Horror films of the 1930’s can only be described as having captured the essence of early Hollywood, of when art came in a variety of forms, even scares. With the newness of the talkie and the act of many directors adapting German expressionist techniques to dramatic films, classic horror films such as Frankenstein, The Invisible Man, and even Freaks, have had the ability to withstand the test of time. While many of the early horror films are not as intense or graphic as horror films of this era, one must question will these newer film be considered classics in another seventy-nine years as Freaks is? What is this generations Dracula? What is this generations Bride of Frankenstein? What is this generations Freaks? Will films such as the Saw franchise be look back upon in greatness and studied by film students or as filming technology improves will it be laughed at?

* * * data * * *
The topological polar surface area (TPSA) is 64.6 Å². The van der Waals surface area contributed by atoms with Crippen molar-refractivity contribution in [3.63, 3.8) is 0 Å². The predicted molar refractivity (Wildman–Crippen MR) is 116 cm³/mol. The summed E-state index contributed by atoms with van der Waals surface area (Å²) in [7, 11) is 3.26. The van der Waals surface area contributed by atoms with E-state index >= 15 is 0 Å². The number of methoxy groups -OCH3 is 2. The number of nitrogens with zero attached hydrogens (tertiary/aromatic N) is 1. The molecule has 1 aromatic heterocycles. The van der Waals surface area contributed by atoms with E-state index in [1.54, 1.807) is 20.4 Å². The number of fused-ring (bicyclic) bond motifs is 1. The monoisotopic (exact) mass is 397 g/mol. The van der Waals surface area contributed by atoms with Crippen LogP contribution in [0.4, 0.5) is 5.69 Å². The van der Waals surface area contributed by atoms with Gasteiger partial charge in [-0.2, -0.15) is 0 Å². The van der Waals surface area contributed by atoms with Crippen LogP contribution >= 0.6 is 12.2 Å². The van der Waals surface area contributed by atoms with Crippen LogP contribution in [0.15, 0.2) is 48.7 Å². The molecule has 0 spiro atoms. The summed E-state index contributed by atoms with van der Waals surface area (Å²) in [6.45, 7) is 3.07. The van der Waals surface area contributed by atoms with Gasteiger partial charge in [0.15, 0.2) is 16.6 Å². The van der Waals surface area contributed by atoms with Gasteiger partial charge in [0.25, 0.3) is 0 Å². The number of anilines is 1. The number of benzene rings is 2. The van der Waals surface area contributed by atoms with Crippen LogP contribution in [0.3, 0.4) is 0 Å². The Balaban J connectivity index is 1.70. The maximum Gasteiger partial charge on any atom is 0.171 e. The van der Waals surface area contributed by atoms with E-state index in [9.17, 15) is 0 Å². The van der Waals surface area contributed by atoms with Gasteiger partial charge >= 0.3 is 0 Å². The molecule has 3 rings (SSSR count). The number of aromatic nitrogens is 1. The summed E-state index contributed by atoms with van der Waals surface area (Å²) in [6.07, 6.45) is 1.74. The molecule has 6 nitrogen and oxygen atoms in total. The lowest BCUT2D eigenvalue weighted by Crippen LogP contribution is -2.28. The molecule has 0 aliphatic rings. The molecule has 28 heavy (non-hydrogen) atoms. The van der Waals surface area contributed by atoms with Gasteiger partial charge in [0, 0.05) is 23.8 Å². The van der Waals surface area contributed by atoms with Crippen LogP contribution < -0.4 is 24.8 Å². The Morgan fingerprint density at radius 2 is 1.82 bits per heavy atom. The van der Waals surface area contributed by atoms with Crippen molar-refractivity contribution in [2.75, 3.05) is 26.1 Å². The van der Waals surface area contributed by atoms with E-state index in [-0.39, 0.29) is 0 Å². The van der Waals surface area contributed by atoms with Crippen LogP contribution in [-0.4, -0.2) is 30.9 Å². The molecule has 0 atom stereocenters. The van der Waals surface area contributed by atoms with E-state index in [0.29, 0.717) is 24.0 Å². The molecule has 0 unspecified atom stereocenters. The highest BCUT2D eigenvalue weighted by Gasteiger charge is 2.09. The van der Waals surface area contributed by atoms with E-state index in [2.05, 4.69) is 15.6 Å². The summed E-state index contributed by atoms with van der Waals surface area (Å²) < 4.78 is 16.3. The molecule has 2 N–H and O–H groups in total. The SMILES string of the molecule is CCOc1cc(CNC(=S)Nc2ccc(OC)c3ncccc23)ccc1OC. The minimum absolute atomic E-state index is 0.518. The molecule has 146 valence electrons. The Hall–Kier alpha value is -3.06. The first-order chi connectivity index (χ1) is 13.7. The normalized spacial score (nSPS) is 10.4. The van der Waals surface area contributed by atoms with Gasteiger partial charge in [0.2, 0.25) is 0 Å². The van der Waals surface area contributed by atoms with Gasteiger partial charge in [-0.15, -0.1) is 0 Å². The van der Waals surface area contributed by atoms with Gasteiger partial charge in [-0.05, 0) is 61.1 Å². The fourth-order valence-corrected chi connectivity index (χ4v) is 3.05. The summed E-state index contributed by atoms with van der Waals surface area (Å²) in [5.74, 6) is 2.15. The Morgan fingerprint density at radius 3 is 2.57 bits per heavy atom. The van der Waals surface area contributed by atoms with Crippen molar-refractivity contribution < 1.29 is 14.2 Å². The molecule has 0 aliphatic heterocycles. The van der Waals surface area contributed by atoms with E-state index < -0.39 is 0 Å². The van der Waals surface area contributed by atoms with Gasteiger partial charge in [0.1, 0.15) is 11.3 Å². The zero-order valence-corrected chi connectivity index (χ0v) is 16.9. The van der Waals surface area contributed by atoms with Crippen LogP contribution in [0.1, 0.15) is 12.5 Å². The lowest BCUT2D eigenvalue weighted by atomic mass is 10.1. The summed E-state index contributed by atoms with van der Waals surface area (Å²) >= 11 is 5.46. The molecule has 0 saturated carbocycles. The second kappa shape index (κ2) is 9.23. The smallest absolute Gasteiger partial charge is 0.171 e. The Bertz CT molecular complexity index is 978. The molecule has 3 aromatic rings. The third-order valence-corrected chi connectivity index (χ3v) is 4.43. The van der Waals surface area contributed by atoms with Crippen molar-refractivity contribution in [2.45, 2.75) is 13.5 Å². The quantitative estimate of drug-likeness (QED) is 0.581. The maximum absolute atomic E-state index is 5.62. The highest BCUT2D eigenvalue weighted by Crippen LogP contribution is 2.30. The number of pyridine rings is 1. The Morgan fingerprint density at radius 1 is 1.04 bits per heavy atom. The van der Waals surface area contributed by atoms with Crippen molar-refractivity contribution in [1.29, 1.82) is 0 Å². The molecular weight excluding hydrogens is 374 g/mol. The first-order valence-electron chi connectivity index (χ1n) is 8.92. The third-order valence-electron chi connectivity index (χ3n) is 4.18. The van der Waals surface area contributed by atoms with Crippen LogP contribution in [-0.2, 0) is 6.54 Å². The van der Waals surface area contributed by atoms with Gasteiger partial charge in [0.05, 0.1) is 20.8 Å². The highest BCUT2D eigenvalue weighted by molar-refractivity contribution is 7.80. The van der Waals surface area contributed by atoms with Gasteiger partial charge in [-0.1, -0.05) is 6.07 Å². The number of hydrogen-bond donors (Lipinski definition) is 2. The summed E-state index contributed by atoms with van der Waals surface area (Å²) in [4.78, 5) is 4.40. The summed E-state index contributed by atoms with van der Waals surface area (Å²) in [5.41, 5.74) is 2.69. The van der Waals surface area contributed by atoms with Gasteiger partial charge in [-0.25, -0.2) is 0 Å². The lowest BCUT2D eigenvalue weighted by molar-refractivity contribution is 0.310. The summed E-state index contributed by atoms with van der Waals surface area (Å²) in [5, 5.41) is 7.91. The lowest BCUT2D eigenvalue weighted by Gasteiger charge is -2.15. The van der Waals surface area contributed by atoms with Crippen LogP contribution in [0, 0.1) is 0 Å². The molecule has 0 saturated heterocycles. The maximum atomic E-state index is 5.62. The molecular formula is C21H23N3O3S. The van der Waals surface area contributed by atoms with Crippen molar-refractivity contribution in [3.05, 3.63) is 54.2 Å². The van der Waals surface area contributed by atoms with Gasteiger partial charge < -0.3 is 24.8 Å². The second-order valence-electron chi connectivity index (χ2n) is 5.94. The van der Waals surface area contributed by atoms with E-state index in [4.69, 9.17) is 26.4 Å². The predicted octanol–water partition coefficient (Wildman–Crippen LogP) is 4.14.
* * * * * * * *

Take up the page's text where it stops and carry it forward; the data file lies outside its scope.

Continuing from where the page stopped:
For some, it may be difficult to view Freaks as a horror film. In the almost eighty years since its release society has become more excepting of persons with deformities and disabilities. In the past someone with dwarfism or born without limbs could be seen as terrifying. There are in fact very few horror films from this era that do not feature a monster that is not disfigured in some way. In a time when a person born with a disability was sent away to live in a asylum or not allowed to leave their home, it is not surprising that the cast of Freaks would be seen as frightening. It is only today that we are getting better at embracing those who look different. It is this reason alone that makes one question if this classic horror film is purely just a sad little love story.

Freaks, while not perfect by any measure, is still a very interesting and prevailing piece of work. Known to have inspired The Ramones to David Lynch, Freaks has earned its right to be considered a counterculture cult film. It is by no means a movie for the average movie watcher. A passionate fan or student of film can look past the weak voice work and at time poor acting, to see how this misunderstood work of art is truly a significant piece of horror movie history.